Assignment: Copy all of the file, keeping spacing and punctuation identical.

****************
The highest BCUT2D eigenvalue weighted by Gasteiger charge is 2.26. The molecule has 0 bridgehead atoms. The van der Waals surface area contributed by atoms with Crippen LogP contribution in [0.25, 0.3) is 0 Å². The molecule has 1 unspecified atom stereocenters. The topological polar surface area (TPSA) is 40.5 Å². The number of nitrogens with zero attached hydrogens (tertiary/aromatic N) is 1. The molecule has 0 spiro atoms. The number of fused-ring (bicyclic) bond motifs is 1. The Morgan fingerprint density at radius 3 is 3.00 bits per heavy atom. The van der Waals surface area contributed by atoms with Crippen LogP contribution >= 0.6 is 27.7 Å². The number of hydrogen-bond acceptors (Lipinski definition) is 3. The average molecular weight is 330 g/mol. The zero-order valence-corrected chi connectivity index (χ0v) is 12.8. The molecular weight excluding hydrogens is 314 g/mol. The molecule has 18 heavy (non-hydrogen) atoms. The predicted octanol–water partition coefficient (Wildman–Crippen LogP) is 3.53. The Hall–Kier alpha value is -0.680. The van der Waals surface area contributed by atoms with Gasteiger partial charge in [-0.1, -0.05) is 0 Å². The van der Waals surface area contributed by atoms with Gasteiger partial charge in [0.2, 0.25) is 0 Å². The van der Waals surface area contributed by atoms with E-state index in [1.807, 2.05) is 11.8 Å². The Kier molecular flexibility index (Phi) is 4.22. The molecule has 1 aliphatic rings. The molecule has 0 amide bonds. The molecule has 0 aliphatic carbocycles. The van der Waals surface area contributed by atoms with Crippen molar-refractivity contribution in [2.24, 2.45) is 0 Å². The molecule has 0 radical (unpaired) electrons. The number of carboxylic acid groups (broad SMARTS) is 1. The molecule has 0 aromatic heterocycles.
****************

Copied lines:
The highest BCUT2D eigenvalue weighted by Gasteiger charge is 2.26. The molecule has 0 bridgehead atoms. The van der Waals surface area contributed by atoms with Crippen LogP contribution in [0.25, 0.3) is 0 Å². The molecule has 1 unspecified atom stereocenters. The topological polar surface area (TPSA) is 40.5 Å². The number of nitrogens with zero attached hydrogens (tertiary/aromatic N) is 1. The molecule has 0 spiro atoms. The number of fused-ring (bicyclic) bond motifs is 1. The Morgan fingerprint density at radius 3 is 3.00 bits per heavy atom. The van der Waals surface area contributed by atoms with Crippen LogP contribution >= 0.6 is 27.7 Å². The number of hydrogen-bond acceptors (Lipinski definition) is 3. The average molecular weight is 330 g/mol. The zero-order valence-corrected chi connectivity index (χ0v) is 12.8. The molecular weight excluding hydrogens is 314 g/mol. The molecule has 18 heavy (non-hydrogen) atoms. The predicted octanol–water partition coefficient (Wildman–Crippen LogP) is 3.53. The Hall–Kier alpha value is -0.680. The van der Waals surface area contributed by atoms with Gasteiger partial charge in [-0.1, -0.05) is 0 Å². The van der Waals surface area contributed by atoms with Gasteiger partial charge in [0.2, 0.25) is 0 Å². The van der Waals surface area contributed by atoms with E-state index in [1.807, 2.05) is 11.8 Å². The Kier molecular flexibility index (Phi) is 4.22. The molecule has 1 aliphatic rings. The molecule has 0 amide bonds. The molecule has 0 aliphatic carbocycles. The van der Waals surface area contributed by atoms with Crippen molar-refractivity contribution in [2.24, 2.45) is 0 Å². The molecule has 0 radical (unpaired) electrons. The number of carboxylic acid groups (broad SMARTS) is 1. The molecule has 0 aromatic heterocycles.